New York City Mayor Bill de Blasio sent a clear message following the Brooklyn Pride Parade on Saturday. The mayor vowed that neither he nor his wife, Chirlane McCray, will participate in any future parades in the city that excludes members of the LGBT community. It was a promise he first made back in March when he boycotted the St. Patrick’s Day Parade.
De Blasio, who was one of four grand marshals leading the parade, marched proudly through the streets of Brooklyn to cheers and applause. Following the parade he said, “When it comes to the question of parades, you will see Chirlane at this parade or me at this parade, but you will not see us at a parade that excludes members of the LGBT community. That is not what we do in New York City.”
By boycotting such parades, de Blasio feels he is sending a clear message of equality and inclusion in one of the most diverse cities in the America. His declaration in March, which made him the first mayor in 20 years to boycott the St. Patrick’s Day Parade, solidified his support for the LGBT community in New York City. That support was even more visable as he and his wife led a group of city politicians down Fifth Avenue in Park Slope.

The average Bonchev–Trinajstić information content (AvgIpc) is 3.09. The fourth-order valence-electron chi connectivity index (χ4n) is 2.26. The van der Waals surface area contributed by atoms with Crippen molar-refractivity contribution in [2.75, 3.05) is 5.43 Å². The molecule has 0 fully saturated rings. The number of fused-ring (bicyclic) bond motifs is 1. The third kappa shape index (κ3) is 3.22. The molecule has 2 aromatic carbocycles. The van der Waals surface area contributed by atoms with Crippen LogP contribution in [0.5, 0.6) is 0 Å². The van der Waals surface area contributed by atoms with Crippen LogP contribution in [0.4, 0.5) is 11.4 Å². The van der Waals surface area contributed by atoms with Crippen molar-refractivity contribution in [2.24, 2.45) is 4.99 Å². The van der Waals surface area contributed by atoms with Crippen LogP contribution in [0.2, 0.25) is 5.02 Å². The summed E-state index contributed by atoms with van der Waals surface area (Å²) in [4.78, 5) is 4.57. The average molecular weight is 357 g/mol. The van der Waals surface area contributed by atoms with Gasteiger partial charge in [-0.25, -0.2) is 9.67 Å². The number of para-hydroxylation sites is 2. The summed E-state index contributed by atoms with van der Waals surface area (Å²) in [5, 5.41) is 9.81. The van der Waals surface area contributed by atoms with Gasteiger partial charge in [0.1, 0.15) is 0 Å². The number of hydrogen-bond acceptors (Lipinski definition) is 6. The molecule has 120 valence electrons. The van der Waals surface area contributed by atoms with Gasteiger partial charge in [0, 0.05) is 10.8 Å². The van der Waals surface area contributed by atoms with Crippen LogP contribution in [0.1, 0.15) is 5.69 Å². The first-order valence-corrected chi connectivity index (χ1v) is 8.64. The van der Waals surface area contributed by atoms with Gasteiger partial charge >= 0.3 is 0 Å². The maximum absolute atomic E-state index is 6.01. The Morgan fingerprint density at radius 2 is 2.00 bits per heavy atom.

The mayor also took time to applaud openly gay councilman Carlos Menchaca, who made history with his nomination. Menchaca was also named a grand marshal, along with Brooklyn Borough President Eric Adams, and Public Advocate Letitia James. The Twilight Pride Parade was the highlight of Brooklyn Pride Week and represents a parade that has grown immensely over the past 18 years and that includes seeing a mayor make the kind of statement de Blasio is making.
Boston Mayor Marty Walsh is sending a similar message of inclusion. Back in March he also boycotted Boston’s St. Patrick’s Day Parade because LGBT groups were excluded. Walsh was also a grand marshal at the 44th annual Boston Pride Parade where he led approximately 25,000 marchers in a celebration of individuality.